Physiological Anatomy of the Lungs

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                                the statement that there was either a dichotomous 
or a trichotomous division of the Bronchial tube. 
Even the so-called 'bifurcation' of the Trachea 
which is the nearest approach to such an ar=
=rangement that is anywhere to be found, is not 
a true binary division. The left Bronchus 
is much <s>short<\s> smaller than the right and is 
given off as a separate branch from the main 
stem of the windpipe and it is not a true 
bificurcation. In all quadrupeds, the trachea 
previous to reaching the point where it is ordi=
=narily said to <s>divide<\s> 'bifurcate', gives off a 
separate and distinct branch of considerable 
size to the upper lobe of the <s>left<\s> right lung. 
This upper lobe has a sort of peninsula attached 
to it, so as to cause the right lung to project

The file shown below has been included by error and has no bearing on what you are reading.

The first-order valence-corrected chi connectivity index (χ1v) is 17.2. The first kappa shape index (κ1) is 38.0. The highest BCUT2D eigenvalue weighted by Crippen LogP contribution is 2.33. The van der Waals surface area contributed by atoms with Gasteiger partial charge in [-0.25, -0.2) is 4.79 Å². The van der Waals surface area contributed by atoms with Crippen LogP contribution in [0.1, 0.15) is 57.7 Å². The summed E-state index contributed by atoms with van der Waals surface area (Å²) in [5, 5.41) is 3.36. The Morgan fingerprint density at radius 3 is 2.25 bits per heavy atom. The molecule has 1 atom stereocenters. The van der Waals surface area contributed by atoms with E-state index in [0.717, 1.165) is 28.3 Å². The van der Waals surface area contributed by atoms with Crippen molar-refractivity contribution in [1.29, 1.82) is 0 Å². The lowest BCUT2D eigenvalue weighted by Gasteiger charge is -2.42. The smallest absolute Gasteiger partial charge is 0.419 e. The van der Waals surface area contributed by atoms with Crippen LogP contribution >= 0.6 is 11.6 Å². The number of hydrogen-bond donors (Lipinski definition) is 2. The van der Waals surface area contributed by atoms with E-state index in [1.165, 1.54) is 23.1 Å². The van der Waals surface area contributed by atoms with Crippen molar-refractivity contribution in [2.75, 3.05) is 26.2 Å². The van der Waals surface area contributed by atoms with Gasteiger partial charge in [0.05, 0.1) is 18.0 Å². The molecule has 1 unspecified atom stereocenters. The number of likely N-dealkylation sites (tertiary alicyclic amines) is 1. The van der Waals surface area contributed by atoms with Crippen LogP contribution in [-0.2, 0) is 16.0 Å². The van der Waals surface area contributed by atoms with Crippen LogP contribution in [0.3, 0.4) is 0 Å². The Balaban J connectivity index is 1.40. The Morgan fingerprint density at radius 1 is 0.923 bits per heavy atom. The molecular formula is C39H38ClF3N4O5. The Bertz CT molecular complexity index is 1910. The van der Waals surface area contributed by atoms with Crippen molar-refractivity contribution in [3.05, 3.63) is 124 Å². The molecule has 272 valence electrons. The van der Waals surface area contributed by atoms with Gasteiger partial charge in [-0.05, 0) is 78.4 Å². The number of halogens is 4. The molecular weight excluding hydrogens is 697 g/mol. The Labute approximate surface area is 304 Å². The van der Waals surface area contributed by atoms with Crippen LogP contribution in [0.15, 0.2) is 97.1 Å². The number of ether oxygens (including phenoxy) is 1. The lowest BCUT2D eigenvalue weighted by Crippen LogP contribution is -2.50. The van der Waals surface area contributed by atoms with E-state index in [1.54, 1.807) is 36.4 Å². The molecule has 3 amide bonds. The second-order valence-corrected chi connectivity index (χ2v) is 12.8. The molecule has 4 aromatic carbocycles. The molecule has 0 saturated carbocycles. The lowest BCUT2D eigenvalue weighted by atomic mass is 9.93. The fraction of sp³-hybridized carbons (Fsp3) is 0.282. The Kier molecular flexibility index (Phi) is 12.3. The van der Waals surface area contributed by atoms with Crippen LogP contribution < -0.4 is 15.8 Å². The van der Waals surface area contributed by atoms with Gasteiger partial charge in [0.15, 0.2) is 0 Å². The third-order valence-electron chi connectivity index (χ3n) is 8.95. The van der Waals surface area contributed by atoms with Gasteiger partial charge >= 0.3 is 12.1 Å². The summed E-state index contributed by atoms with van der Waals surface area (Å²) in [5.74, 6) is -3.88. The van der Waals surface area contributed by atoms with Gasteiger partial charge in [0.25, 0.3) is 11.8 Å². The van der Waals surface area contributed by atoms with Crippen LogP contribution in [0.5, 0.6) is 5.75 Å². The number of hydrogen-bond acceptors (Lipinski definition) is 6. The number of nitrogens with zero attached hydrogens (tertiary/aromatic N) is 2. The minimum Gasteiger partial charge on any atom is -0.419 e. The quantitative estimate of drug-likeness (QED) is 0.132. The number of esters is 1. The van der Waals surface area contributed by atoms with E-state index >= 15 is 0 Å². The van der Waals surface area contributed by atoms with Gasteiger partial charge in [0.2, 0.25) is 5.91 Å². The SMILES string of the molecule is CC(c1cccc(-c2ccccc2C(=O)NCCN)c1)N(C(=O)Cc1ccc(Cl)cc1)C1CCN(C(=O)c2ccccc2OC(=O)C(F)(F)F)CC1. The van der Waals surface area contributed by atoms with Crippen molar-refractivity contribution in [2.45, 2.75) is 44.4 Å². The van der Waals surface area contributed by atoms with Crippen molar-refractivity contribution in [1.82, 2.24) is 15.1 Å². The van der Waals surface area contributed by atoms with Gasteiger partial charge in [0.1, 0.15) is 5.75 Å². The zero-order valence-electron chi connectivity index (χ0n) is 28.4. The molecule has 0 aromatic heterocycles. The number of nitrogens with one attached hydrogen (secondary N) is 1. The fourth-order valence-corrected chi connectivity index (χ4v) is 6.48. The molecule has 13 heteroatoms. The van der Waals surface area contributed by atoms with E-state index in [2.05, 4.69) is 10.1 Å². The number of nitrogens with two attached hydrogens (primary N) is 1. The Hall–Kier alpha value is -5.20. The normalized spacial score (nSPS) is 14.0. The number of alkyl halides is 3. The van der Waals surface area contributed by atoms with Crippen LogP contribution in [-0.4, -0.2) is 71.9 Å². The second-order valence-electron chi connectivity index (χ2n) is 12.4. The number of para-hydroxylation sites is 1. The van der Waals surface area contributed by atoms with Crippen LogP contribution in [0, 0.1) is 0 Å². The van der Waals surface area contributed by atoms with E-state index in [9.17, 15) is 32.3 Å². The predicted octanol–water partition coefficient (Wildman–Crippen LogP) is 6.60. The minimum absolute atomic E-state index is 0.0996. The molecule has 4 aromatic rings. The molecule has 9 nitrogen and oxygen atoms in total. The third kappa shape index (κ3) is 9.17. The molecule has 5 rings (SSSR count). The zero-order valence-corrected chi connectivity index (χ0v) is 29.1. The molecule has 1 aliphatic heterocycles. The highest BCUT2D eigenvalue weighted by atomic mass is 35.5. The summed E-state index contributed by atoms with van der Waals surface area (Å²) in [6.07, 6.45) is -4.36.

higher in the neck of those animals than the 
left does. If the first division of the trachea 
be entitled to the name of 'bifurcation' this bronchial 
tube which in the sheep takes its origin nearly 
two inches above that which ordinarily goes by 
that name, ought to be considered as forming 
a part of the bifurcation rather than that which 
in point of fact, is the second branch given off from 
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Manuscript details

James Newton Heale
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Cite as

Physiological Anatomy of the Lungs, 1860. From The Royal Society, AP/43/4



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